A couple weeks ago, I was feeling plagued by projects I had told myself I wanted to do but had never done. Let's pause a moment and recognize what a gift it is that I have a life that can be plagued by my hobbies instead of real problems.
So, I emailed some smart friends about it. Lynn asked if maybe I was just tired of making things and needed a break. I sat with that for awhile and decided that I just hadn't been in the mood to do new things. A tenth pair of diagonal rib socks? Yes. A project that I couldn't do while zoned out on the couch? No.
Mysteriously, that was what it took to get unstuck.
I don't remember my grandma knitting, but she did it a lot before she had Parkinson's. Parkinson's is terrible.
Grandma's old knitting bag had sat in a garage for years. It was badly, badly torn and frayed, held together in places with safety pins, was disgustingly dirty, and contained some dubious black things that made me shudder. I cut the material off the wooden frame and washed it. It was worth the risk of it falling completely apart in the wash. There was no way I was using it for a template as it was.
Once clean, it sat and stared at me judgmentally for months.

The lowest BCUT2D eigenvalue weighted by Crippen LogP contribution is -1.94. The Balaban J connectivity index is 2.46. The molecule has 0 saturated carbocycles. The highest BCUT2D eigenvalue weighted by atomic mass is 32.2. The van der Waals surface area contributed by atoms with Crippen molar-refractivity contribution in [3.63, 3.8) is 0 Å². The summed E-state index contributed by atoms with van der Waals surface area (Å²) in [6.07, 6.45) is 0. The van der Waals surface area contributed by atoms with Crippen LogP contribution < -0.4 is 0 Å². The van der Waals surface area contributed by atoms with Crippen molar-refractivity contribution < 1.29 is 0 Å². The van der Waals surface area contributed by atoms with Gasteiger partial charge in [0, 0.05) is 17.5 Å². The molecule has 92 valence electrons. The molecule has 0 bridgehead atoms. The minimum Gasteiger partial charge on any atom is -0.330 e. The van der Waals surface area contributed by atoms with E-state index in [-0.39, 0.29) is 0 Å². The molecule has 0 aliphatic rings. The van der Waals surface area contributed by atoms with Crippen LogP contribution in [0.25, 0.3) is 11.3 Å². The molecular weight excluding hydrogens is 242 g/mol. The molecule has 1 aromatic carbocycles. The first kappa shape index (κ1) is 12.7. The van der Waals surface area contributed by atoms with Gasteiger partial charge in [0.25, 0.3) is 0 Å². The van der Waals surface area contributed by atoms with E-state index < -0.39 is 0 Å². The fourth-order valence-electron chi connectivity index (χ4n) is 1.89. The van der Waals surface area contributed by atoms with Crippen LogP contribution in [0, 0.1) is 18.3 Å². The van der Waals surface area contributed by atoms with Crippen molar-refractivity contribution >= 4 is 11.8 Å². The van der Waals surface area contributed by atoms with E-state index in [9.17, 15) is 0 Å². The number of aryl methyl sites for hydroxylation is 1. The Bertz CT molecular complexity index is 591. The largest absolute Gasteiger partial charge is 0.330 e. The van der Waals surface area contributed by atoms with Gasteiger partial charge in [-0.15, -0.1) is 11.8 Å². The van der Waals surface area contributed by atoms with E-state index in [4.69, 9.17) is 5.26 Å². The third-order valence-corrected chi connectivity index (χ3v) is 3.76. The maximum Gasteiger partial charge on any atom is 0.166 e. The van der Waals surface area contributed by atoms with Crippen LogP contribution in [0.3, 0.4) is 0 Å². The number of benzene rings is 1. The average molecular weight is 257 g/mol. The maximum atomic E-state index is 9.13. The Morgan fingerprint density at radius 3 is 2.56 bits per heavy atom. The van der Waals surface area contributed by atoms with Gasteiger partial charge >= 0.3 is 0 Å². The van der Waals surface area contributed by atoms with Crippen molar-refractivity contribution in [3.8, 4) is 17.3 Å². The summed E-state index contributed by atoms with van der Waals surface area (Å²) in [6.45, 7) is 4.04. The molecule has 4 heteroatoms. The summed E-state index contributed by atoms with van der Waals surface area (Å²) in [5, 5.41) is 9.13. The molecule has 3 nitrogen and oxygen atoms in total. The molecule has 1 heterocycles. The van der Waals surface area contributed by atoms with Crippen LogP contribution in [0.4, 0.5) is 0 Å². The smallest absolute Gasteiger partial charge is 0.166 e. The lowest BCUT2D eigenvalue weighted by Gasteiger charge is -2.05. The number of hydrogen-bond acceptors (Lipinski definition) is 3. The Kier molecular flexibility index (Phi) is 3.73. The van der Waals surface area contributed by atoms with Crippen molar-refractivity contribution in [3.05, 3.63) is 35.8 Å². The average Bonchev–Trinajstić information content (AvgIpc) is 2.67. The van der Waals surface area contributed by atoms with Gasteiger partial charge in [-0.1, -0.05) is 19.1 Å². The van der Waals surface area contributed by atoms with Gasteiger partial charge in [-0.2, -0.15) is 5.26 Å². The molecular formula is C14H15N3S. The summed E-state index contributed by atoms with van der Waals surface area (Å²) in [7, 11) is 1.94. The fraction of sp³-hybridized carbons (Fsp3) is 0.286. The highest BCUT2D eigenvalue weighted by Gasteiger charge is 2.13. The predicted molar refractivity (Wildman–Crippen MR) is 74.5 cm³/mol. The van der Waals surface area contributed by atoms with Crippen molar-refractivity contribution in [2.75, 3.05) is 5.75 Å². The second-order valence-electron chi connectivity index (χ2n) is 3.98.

I was off yesterday, and I spent it at home working on one of the bag. It started with a list and some math.
I had already purchased and washed the material I wanted to use for the project, a canvas for the outside and a satin for the inside. In addition to the bottom of the bag, there's another flap that goes under the wooden frame to hold it in place. Since that and the long seams on both sides that go over the handles had to be done with the frame in place, there was a lot of handsewing.
I tried to be Zen about it. I only sort of succeeded.
I measured my notion bag and made a pocket for it in the lining. It's possible that pocket is wrong side out, but I'm sticking to the story that it depends on your perspective. My perspective says it's fine.
Seven hours, a bobbin refill, a bent sewing machine needle, far more handsewing than I anticipated, only one shouted outburst of, "FOR FUCK'S SAKE," and it was finished.
I learned some things, certainly. I would have done the lining differently if I had it to do over, but thank God I don't have to do it over. No 4-H judges will ever look at it, and it doesn't matter that there are some wonky areas. I'm pleased with it, and I'm thrilled to be able to use something that was grandma's for a hobby we share.
Last night I loaded it with a mostly finished hat that just needs a pompom, a matching, long, worsted weight cowl in progress and the 6 balls of yarn the cowl requires. It all fit, which makes me think this might be related to Mary Poppins' carpet bag.
Thanks, Grandma. I'll think of you whenever I use it, which will be a lot.